Phot websites become party, premiere report cards
The red-carpet photo op isn’t just for celebs anymore.
Increasingly, everyone from associate producers to midlevel studio execs, agents and managers are smiling for the cameras. The goal: registering a presence in the vast array of after-event photos that get posted online the next day at websites like WireImage, Getty Images and Berliner.
“I call it the Disney effect, because these people are out to brand themselves like Walt,” says veteran photographer Patrick McMullan, who, along with the other shutterbugs who contribute to his eponymous photo agency, covers industry events on both coasts. “It used to be just Hollywood industry people, but now New Yorkers are doing it, too.”
Photo agencies with online sites have become party and premiere report cards. The morning after almost any event, ambitious execs skim these sites to tally up the happenings and determine their place in the Hollywood social hierarchy.
“I want to know if there was some opening or a party that I didn’t get invited to,” says one film studio junior exec who trolls WireImage.com almost every morning. “Even if I didn’t get invited, at least I know about it and I don’t look clueless if it comes up.”
For those looking to make their presence visible at premieres and awards ceremonies, it can be a humbling negotiation to get flashbulbs a-poppin’. One photog says he was offered $20 by an agent to ensure that his mug landed online. Another recalls being bullied by a publicist who insisted that her client, an entertainment lawyer, was “a major mover and shaker.”
Clearly, being visible counts these days.
“The idea that agents aren’t supposed to be as important as their clients doesn’t always apply anymore,” says Alex Berliner of Berliner Photography, an L.A. outlet that’s been covering events for some 34 years.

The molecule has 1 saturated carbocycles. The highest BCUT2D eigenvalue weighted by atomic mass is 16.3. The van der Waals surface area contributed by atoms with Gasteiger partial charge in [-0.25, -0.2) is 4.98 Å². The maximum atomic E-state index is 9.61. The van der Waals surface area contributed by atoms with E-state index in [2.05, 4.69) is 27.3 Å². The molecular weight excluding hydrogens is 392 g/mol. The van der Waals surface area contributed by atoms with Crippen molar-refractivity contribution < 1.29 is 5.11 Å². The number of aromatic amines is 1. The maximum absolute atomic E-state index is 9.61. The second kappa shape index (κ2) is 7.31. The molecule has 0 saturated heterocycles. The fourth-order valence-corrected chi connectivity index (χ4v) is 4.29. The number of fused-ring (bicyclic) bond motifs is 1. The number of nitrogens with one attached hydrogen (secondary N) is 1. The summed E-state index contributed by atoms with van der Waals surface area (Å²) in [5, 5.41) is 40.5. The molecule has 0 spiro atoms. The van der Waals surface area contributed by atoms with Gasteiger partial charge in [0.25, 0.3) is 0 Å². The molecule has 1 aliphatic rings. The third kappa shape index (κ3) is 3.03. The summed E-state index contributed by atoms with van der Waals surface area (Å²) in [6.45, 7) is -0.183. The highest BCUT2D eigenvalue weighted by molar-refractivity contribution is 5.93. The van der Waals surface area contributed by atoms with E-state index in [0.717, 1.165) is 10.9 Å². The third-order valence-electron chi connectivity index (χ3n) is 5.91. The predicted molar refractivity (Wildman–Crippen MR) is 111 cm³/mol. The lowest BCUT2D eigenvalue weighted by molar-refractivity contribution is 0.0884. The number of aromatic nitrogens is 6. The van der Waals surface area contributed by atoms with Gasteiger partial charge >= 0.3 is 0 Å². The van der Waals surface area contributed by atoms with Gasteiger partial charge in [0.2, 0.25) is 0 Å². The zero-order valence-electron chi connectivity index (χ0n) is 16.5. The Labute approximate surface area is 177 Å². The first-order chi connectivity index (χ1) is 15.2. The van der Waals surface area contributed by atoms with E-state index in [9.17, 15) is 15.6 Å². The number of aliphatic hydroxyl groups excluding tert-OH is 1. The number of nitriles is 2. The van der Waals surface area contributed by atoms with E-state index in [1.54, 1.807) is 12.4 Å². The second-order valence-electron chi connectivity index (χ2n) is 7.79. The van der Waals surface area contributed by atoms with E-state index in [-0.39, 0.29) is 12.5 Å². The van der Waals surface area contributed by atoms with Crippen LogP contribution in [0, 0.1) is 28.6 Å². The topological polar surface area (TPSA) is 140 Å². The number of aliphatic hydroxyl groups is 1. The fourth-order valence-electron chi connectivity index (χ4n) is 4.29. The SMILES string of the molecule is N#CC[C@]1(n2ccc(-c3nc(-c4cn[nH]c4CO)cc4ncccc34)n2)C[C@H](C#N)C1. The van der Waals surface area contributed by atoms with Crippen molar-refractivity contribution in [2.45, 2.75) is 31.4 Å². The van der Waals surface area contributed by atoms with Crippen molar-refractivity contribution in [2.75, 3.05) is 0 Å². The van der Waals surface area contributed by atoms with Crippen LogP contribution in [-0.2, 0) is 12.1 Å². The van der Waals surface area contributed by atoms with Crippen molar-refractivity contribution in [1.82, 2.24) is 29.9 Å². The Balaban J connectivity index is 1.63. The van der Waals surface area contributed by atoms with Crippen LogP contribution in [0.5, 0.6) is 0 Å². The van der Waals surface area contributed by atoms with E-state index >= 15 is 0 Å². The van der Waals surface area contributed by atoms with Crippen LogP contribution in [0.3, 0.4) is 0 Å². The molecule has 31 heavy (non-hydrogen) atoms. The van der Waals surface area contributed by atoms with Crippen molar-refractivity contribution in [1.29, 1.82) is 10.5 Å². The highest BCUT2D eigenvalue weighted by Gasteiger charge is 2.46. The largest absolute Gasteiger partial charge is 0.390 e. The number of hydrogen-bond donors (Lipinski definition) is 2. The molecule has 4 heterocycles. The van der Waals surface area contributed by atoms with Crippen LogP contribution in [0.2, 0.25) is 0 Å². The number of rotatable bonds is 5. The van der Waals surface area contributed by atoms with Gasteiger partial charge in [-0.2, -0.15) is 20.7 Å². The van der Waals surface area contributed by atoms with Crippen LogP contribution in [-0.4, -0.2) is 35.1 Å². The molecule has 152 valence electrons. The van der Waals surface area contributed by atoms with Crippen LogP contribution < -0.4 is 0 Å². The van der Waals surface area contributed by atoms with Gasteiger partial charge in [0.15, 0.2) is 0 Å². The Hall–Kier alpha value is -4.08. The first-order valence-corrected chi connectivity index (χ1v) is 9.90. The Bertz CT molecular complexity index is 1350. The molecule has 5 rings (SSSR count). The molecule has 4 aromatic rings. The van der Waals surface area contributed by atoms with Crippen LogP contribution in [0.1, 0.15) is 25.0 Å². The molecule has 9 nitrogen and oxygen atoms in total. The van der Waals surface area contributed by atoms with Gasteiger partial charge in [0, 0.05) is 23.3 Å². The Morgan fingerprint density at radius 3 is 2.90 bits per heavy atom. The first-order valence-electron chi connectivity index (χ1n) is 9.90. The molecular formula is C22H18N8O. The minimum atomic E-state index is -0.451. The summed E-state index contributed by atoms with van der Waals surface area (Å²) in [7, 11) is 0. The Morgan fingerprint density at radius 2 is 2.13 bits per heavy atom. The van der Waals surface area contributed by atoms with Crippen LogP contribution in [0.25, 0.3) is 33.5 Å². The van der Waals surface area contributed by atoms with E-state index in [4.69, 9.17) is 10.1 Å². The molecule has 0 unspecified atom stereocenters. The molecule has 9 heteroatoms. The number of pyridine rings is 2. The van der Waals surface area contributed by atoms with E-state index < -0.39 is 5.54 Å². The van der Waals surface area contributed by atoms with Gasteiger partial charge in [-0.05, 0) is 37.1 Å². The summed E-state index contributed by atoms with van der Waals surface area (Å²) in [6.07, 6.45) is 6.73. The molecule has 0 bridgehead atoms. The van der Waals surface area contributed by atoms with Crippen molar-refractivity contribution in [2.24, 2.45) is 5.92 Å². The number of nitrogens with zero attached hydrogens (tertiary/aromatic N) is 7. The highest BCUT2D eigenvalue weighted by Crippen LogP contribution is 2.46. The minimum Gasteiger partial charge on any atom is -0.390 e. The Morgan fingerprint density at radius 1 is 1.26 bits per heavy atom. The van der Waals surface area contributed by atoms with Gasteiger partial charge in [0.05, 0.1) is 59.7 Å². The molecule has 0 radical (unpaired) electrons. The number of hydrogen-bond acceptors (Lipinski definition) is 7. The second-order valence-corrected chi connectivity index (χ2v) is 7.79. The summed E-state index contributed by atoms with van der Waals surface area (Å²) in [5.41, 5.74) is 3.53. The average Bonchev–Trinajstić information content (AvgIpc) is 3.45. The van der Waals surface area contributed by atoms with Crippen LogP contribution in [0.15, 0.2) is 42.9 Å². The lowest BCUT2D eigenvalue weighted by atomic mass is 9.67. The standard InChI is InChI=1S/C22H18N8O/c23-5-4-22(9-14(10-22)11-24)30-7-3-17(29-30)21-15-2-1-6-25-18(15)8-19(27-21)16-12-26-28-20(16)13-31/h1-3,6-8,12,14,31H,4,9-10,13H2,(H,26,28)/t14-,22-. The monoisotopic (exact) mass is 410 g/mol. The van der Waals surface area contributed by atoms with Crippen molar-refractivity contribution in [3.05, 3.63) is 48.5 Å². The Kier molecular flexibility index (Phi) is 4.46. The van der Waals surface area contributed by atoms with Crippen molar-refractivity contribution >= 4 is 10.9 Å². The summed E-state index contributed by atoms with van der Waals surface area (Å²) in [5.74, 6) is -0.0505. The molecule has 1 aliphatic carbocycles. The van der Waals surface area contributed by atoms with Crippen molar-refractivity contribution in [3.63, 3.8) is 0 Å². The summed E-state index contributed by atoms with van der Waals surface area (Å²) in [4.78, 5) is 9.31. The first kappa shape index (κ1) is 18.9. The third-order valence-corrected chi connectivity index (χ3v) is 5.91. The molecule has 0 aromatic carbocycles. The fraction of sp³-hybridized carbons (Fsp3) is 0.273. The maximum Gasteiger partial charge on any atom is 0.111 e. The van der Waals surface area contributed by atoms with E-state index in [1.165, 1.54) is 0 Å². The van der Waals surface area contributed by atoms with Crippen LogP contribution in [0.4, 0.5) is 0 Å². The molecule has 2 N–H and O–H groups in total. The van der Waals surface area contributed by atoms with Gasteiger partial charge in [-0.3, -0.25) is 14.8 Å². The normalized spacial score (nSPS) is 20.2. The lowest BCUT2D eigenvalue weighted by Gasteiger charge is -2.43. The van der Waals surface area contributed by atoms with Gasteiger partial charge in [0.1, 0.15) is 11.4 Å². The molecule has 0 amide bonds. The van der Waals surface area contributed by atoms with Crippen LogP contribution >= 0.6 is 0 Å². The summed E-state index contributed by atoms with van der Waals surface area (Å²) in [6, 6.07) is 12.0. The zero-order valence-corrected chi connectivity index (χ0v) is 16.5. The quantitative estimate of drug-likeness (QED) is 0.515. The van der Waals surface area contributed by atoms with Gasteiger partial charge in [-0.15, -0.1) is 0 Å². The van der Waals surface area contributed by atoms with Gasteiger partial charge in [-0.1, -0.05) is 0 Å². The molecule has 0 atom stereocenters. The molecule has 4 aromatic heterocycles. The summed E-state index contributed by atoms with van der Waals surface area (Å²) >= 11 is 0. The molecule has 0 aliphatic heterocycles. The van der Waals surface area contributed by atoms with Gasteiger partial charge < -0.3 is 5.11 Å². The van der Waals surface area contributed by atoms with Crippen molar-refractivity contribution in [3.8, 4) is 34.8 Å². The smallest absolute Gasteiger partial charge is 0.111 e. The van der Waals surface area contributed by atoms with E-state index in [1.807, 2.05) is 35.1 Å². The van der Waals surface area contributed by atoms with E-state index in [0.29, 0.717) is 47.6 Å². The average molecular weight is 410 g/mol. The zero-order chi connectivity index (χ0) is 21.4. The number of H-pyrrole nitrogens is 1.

Likewise Hollywood’s power brokers. They may not be as recognizable as, say, “American Idol” finalists, but within certain circles, they inspire as much awe — and command attention on the red carpet.
On Portfolio.com, the Web site of Conde Nast’s new business glossy, it’s folks like Brad Grey — not Brad Pitt — who get attention. A section called “Spottings” features red-carpet shots of CEOs and media titans glad-handing famous actors and musicians. Recent postings included Robert Evans giving Sumner Redstone a peck on the cheek, Bob Iger with his arm around Orlando Bloom and Dick Parsons mugging with rocker John Mayer.
“It’s an interesting juxtaposition to see a CEO with a celebrity,” says Portfolio.com managing editor Chris Jones. “And nowadays, the lines between business and culture and finance are blurry. You don’t have to be an actor to be famous.”
Indeed, a quick search on Getty Images finds Grey in some 634 pictures, while Iger and Amy Pascal are posted in about 300 shots each. Jerry Bruckheimer has about 900 photos on the site.
But you can always tell the ones who have the power from those looking to get it.
“The really successful ones know that they have to do it,” says one publicist who has marshaled begrudging studio heads past paparazzi. “It’s the up-and-comers who are always jumping in the shot with a big smile.”